Benjamin Graham then had to defend against the charge that the definition gave too wide a scope to the concept of investment when, in the aftermath of the great market decline of 1929-1932, all common stocks were widely regarded as speculative by nature. Then came a time when Benjamin Graham’s concern became one of people using the term “investor” as a common jargon to describe anyone and everybody in the stock market. An example was a journal in 1970 using the term “reckless investors”. Benjamin Graham said this “reckless investors” term could be regarded as a laughable contradiction in terms – something like “spendthrift misers”.

“The newspaper employed the word ‘investor’ in these instances because, in the easy language of Wall Street, everyone who buys or sells a security has become an investor, regardless of what he buys, or for what purpose, or at what price, or whether for cash or on margin,” said Benjamin Graham, the father of value investing whose most famous disciple is legendary investor Warren Buffett, the chairman of Berkshire Hathaway.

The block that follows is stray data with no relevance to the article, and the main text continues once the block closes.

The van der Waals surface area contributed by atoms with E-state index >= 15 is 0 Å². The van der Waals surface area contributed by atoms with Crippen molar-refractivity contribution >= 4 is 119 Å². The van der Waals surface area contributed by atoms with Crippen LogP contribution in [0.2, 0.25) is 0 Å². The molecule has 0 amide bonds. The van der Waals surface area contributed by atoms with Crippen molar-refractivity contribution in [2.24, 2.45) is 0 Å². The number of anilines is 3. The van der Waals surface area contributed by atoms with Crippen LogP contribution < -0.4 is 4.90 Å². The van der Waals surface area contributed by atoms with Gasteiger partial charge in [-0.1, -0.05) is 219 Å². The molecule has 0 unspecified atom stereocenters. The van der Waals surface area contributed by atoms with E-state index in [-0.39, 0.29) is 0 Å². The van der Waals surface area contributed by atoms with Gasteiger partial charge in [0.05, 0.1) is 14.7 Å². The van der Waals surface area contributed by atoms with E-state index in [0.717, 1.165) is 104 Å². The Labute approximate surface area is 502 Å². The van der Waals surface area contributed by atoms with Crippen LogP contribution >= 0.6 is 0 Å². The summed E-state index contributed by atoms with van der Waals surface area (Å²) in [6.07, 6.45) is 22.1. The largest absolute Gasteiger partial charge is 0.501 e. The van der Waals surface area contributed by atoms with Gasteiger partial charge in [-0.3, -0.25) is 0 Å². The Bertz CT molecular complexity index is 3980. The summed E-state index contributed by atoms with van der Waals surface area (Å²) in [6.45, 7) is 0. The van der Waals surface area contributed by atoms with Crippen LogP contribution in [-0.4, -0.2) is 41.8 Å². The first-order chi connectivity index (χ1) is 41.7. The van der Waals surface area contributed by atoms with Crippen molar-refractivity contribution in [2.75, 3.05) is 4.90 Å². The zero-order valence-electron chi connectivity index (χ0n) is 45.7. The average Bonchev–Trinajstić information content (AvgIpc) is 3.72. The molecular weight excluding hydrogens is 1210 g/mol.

Benjamin Graham said that “the distinction between investment and speculation in common stocks has always been a useful one and its disappearance is a cause for concern.”

“Outright speculation is neither illegal, immoral, nor (for most people) fattening to the pocketbook. More than that, some speculation is necessary and unavoidable, for in many common-stock situations there are substantial possibilities of both profit and loss, and the risks therein must be absorbed by someone. There is intelligent speculation as there is intelligent investing,” said Benjamin Graham.